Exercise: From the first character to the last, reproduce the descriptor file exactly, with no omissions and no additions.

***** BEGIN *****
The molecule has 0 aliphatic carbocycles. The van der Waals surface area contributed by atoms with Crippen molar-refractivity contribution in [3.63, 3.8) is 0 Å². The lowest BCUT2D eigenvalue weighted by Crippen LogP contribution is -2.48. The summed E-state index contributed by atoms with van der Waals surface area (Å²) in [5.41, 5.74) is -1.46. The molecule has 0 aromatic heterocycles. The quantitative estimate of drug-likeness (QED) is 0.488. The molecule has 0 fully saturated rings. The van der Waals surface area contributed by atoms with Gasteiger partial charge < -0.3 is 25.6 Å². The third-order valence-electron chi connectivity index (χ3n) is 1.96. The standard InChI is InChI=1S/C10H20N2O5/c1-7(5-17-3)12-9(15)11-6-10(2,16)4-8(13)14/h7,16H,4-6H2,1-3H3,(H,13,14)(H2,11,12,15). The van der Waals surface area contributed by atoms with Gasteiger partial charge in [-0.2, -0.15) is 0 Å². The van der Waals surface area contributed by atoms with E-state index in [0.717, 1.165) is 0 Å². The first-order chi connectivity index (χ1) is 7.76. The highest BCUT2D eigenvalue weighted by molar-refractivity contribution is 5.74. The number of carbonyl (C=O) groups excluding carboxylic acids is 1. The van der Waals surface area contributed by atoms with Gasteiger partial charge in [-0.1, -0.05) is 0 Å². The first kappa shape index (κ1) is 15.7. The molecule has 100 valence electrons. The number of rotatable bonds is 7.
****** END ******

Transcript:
The molecule has 0 aliphatic carbocycles. The van der Waals surface area contributed by atoms with Crippen molar-refractivity contribution in [3.63, 3.8) is 0 Å². The lowest BCUT2D eigenvalue weighted by Crippen LogP contribution is -2.48. The summed E-state index contributed by atoms with van der Waals surface area (Å²) in [5.41, 5.74) is -1.46. The molecule has 0 aromatic heterocycles. The quantitative estimate of drug-likeness (QED) is 0.488. The molecule has 0 fully saturated rings. The van der Waals surface area contributed by atoms with Gasteiger partial charge < -0.3 is 25.6 Å². The third-order valence-electron chi connectivity index (χ3n) is 1.96. The standard InChI is InChI=1S/C10H20N2O5/c1-7(5-17-3)12-9(15)11-6-10(2,16)4-8(13)14/h7,16H,4-6H2,1-3H3,(H,13,14)(H2,11,12,15). The van der Waals surface area contributed by atoms with Gasteiger partial charge in [-0.2, -0.15) is 0 Å². The van der Waals surface area contributed by atoms with E-state index in [0.717, 1.165) is 0 Å². The first-order chi connectivity index (χ1) is 7.76. The highest BCUT2D eigenvalue weighted by molar-refractivity contribution is 5.74. The number of carbonyl (C=O) groups excluding carboxylic acids is 1. The van der Waals surface area contributed by atoms with Gasteiger partial charge in [-0.1, -0.05) is 0 Å². The first kappa shape index (κ1) is 15.7. The molecule has 100 valence electrons. The number of rotatable bonds is 7.